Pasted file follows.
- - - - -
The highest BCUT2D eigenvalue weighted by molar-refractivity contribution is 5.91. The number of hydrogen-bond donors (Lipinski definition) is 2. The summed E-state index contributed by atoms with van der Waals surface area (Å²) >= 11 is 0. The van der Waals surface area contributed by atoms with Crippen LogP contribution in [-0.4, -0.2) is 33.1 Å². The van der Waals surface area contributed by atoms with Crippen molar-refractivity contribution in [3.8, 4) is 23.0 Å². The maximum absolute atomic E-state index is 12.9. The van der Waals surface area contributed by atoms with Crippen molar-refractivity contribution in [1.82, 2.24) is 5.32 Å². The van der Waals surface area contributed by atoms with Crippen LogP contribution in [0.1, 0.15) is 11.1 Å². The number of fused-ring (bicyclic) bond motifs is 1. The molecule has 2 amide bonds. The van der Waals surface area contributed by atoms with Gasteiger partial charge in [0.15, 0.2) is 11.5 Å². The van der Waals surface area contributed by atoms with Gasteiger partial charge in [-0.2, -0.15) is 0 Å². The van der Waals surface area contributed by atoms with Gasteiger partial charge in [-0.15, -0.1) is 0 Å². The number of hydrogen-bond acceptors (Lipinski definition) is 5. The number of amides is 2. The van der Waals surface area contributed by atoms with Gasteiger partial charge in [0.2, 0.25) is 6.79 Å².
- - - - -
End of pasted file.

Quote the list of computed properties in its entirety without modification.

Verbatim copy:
The highest BCUT2D eigenvalue weighted by molar-refractivity contribution is 5.91. The number of hydrogen-bond donors (Lipinski definition) is 2. The summed E-state index contributed by atoms with van der Waals surface area (Å²) >= 11 is 0. The van der Waals surface area contributed by atoms with Crippen LogP contribution in [-0.4, -0.2) is 33.1 Å². The van der Waals surface area contributed by atoms with Crippen molar-refractivity contribution in [3.8, 4) is 23.0 Å². The maximum absolute atomic E-state index is 12.9. The van der Waals surface area contributed by atoms with Crippen molar-refractivity contribution in [1.82, 2.24) is 5.32 Å². The van der Waals surface area contributed by atoms with Crippen LogP contribution in [0.1, 0.15) is 11.1 Å². The number of fused-ring (bicyclic) bond motifs is 1. The molecule has 2 amide bonds. The van der Waals surface area contributed by atoms with Gasteiger partial charge in [0.15, 0.2) is 11.5 Å². The van der Waals surface area contributed by atoms with Gasteiger partial charge in [-0.2, -0.15) is 0 Å². The van der Waals surface area contributed by atoms with Gasteiger partial charge in [-0.15, -0.1) is 0 Å². The number of hydrogen-bond acceptors (Lipinski definition) is 5. The number of amides is 2. The van der Waals surface area contributed by atoms with Gasteiger partial charge in [0.2, 0.25) is 6.79 Å².